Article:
NEW ORLEANS -- Attorneys for former U.S. Rep. William Jefferson, D-La., and federal prosecutors are battling over the definition of bribery, court documents show.
Calling the Jefferson's contention that his alleged conduct didn't meet the definition of bribery, the Justice Department in briefs filed Friday accused his attorneys of recycling "many of his previously rejected legal theories all of which seek to shield his illegal and corrupt schemes from the reach of the federal bribery statutes," The Times-Picayune newspaper in New Orleans reported.
Jefferson is accused of accepting bribes from businesses seeking his help in gaining meetings with top officials in Western Africa. Prosecutors released copies of 17 letters from Jefferson using official congressional stationery purporting to show that, the newspaper said.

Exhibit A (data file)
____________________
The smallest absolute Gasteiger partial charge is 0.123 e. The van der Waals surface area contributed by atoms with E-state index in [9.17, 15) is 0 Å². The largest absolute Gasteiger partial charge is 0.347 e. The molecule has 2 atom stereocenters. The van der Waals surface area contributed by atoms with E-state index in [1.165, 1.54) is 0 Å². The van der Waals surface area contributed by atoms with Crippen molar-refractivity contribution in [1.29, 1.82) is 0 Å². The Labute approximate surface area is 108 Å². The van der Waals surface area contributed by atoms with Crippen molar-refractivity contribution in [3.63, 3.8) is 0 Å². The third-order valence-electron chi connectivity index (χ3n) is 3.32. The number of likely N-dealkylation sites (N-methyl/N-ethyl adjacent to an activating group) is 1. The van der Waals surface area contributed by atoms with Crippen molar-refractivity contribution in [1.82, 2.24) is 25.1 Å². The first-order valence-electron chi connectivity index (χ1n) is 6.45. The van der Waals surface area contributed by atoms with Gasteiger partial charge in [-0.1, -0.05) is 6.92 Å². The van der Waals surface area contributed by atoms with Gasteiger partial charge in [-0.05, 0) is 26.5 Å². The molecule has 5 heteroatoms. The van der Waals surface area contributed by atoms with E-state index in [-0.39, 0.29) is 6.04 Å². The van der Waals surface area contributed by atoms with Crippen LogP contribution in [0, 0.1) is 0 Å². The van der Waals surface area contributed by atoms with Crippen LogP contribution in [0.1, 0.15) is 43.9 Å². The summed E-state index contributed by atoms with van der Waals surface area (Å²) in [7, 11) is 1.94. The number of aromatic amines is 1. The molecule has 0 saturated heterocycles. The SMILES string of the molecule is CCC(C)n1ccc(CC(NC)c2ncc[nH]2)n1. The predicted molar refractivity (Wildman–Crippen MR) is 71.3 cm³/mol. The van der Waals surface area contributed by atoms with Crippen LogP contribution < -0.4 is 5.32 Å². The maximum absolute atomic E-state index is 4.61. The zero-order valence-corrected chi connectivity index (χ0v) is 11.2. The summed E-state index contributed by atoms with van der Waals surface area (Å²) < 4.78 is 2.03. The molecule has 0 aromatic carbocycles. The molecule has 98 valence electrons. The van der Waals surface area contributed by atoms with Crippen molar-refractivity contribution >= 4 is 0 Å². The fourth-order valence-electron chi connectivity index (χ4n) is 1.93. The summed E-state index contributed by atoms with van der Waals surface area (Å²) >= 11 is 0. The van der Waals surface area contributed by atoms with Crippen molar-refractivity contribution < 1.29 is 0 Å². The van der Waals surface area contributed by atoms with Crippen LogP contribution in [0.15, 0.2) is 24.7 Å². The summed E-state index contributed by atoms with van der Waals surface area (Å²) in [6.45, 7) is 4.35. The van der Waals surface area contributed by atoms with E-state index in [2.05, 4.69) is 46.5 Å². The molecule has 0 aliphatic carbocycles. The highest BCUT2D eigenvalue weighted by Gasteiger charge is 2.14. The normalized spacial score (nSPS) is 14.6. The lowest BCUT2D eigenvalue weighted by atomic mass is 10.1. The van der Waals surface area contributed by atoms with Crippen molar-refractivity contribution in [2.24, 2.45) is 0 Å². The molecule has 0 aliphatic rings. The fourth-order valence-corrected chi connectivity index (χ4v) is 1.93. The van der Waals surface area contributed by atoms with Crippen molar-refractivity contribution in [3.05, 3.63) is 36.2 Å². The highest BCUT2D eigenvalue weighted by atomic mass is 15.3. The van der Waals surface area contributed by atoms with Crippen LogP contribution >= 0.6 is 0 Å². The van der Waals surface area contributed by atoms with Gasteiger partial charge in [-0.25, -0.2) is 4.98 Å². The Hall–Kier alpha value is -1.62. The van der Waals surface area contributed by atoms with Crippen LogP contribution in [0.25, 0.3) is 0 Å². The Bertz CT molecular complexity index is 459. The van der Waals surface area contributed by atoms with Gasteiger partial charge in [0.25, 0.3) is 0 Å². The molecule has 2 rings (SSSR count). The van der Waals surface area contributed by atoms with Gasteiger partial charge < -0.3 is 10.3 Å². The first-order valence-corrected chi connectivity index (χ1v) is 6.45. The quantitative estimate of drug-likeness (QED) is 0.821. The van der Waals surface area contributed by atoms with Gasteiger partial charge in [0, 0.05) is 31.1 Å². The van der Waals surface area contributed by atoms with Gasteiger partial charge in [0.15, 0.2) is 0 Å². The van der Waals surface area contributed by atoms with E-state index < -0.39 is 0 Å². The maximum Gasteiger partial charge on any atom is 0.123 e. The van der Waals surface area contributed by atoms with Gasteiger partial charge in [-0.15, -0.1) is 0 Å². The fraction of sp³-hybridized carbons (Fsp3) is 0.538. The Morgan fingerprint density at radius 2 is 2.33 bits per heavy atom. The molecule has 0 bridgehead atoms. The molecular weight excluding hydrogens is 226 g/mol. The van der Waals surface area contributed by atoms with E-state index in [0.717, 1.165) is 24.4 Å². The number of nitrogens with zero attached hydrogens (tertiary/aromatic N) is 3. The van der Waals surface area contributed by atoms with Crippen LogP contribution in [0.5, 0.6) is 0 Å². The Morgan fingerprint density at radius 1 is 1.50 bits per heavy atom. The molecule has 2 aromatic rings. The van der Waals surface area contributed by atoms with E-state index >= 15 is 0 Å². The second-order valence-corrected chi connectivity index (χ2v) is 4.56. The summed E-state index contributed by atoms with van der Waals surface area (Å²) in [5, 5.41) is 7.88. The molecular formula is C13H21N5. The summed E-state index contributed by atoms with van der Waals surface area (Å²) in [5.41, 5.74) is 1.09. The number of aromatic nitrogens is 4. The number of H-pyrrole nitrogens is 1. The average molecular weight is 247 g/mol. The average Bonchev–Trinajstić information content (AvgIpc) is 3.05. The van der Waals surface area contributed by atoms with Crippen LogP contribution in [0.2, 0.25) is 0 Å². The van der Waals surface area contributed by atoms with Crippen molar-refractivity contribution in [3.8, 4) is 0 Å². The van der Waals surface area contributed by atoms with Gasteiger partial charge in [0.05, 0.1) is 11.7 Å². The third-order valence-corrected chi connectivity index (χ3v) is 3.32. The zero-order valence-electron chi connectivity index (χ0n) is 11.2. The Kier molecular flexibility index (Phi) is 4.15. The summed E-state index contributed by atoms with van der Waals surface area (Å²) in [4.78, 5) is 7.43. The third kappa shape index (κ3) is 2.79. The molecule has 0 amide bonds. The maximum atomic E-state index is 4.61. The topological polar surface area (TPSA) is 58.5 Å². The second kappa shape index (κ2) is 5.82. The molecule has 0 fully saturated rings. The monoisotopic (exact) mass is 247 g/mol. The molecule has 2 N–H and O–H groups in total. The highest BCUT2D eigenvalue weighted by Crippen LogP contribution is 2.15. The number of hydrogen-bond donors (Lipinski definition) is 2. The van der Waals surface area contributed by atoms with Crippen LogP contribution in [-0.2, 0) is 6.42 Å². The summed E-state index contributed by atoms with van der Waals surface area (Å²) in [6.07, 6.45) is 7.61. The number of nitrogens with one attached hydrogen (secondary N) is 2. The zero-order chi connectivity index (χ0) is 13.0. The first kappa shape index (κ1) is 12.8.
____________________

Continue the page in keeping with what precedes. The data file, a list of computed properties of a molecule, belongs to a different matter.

But Jefferson's attorneys, in a similar brief filed Friday, contended Justice Department hasn't shown that the conduct it has alleged doesn't constitute bribery, saying that because helping companies secure contracts in Western Africa aren't part of a congressman's official acts, there is no bribery, The Times-Picayune reported.
U.S. District Judge T.S. Ellis III reportedly will to consider the arguments during a May 1 hearing, 25 days before the former congressman's trial is scheduled to start.
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